“Rushing? Really? You’ve only been dating for six years,” she spat at me.
I felt like I deserved it. Again, I felt like it was my fault. I started this whole thing. I took my licks and I got out of that house. I knew I would never have to see them again.
Know who else is going to be angry? Your ex’s friends. As a reminder, my ex and I grew up together. We grew up with our circle of friends from the playground to the work force. Since it was assumed (and later known) that canceling the wedding was my doing, I lost some friends. It hurt. A lot. I noticed I wasn’t being invited to annual events, and one by one, I saw I was being unfriended on social media websites. My immediate reaction was to fly into a rage and ask “Why?” Then, I realized that if they weren’t going to be there for me in my greatest time of need, they weren’t good people and not worth my time or deserving of the label as my friend.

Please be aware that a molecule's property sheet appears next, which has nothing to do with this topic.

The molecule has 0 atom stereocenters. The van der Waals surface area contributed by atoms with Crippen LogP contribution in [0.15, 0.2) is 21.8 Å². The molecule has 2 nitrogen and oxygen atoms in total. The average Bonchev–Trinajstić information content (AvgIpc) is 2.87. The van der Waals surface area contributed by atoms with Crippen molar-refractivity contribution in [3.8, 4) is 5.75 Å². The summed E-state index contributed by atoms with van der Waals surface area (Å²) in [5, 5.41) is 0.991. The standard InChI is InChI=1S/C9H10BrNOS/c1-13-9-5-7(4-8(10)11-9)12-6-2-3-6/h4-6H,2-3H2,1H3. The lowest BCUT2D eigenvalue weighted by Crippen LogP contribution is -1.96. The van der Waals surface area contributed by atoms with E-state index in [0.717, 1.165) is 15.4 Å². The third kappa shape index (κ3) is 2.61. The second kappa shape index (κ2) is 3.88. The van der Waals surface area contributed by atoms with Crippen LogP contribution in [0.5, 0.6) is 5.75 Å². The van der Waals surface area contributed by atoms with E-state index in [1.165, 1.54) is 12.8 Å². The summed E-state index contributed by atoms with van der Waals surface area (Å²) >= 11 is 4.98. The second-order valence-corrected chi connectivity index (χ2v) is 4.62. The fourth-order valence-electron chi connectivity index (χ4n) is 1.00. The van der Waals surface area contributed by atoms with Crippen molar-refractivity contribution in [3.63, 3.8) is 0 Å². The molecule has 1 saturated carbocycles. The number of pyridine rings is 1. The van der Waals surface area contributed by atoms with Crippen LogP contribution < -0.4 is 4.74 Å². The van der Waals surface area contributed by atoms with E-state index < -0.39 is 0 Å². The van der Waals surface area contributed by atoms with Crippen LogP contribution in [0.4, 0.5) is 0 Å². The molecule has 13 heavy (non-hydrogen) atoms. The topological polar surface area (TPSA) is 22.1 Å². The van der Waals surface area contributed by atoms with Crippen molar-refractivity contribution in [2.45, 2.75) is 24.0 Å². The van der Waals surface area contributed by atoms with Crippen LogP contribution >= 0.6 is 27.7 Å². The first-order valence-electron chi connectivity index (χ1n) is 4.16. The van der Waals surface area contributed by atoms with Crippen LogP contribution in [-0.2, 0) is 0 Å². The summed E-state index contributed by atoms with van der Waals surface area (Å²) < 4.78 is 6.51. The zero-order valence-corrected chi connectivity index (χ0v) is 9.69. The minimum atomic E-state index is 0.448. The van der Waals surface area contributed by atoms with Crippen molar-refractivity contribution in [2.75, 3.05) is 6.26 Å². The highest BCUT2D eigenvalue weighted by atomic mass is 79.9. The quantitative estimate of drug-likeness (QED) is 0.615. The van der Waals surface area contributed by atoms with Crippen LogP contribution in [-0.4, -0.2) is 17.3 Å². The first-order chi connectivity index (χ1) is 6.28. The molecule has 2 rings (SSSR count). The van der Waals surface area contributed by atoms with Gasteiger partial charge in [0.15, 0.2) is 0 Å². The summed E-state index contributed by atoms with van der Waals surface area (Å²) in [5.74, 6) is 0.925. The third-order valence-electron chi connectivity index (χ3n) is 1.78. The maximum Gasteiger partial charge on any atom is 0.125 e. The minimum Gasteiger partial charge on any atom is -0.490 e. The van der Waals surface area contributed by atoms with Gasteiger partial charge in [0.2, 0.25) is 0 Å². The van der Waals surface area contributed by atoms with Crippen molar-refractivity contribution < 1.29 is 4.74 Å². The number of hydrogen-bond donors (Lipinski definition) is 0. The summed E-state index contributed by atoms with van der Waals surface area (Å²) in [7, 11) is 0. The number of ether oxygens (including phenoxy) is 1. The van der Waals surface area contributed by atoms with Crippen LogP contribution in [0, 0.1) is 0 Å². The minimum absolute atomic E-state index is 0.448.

Know who else is going to be angry? You. You are going to be so angry with yourself. You will think you made the wrong decision. You will worry that you will never find anyone again or that your life is ruined. It’s easier said than done, but nip those negative feelings in the bud. Life is too short to be angry or unhappy. Take care of yourself. After a long-term relationship, you will need time to find and take care of this new person you’ve become.
When you are ready to date again, you are going to have all sorts of new baggage and trust issues. But dating is so exciting! Be excited about every new moment and sensation. I am confident that if I could live through this experience and become a stronger, happier person, that anyone can. Good luck. You can do it!
Copyright 2012. Simply Solo blog by Catherine Gryp. All Rights Reserved.